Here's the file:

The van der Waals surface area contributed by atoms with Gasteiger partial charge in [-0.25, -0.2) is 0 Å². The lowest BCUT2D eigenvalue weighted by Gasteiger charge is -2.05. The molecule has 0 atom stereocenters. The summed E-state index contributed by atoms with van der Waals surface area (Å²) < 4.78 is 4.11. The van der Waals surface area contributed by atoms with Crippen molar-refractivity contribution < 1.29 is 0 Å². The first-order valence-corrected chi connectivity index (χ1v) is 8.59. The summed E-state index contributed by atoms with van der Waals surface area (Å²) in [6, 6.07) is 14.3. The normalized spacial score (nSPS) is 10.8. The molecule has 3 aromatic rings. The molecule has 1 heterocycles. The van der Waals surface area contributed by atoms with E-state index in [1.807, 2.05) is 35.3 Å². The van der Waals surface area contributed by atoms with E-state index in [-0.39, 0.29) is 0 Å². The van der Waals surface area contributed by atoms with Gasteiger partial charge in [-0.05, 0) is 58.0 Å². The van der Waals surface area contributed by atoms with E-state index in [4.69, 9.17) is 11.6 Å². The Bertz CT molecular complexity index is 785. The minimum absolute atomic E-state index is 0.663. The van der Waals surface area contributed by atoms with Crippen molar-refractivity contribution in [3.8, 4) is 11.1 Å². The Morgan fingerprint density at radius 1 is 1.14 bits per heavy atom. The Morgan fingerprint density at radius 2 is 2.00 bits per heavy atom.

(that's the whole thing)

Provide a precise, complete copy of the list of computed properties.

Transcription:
The van der Waals surface area contributed by atoms with Gasteiger partial charge in [-0.25, -0.2) is 0 Å². The lowest BCUT2D eigenvalue weighted by Gasteiger charge is -2.05. The molecule has 0 atom stereocenters. The summed E-state index contributed by atoms with van der Waals surface area (Å²) < 4.78 is 4.11. The van der Waals surface area contributed by atoms with Crippen molar-refractivity contribution < 1.29 is 0 Å². The first-order valence-corrected chi connectivity index (χ1v) is 8.59. The summed E-state index contributed by atoms with van der Waals surface area (Å²) in [6, 6.07) is 14.3. The normalized spacial score (nSPS) is 10.8. The molecule has 3 aromatic rings. The molecule has 1 heterocycles. The van der Waals surface area contributed by atoms with E-state index in [1.807, 2.05) is 35.3 Å². The van der Waals surface area contributed by atoms with E-state index in [-0.39, 0.29) is 0 Å². The van der Waals surface area contributed by atoms with Gasteiger partial charge in [-0.05, 0) is 58.0 Å². The van der Waals surface area contributed by atoms with E-state index in [4.69, 9.17) is 11.6 Å². The Bertz CT molecular complexity index is 785. The minimum absolute atomic E-state index is 0.663. The van der Waals surface area contributed by atoms with Crippen molar-refractivity contribution in [3.8, 4) is 11.1 Å². The Morgan fingerprint density at radius 1 is 1.14 bits per heavy atom. The Morgan fingerprint density at radius 2 is 2.00 bits per heavy atom.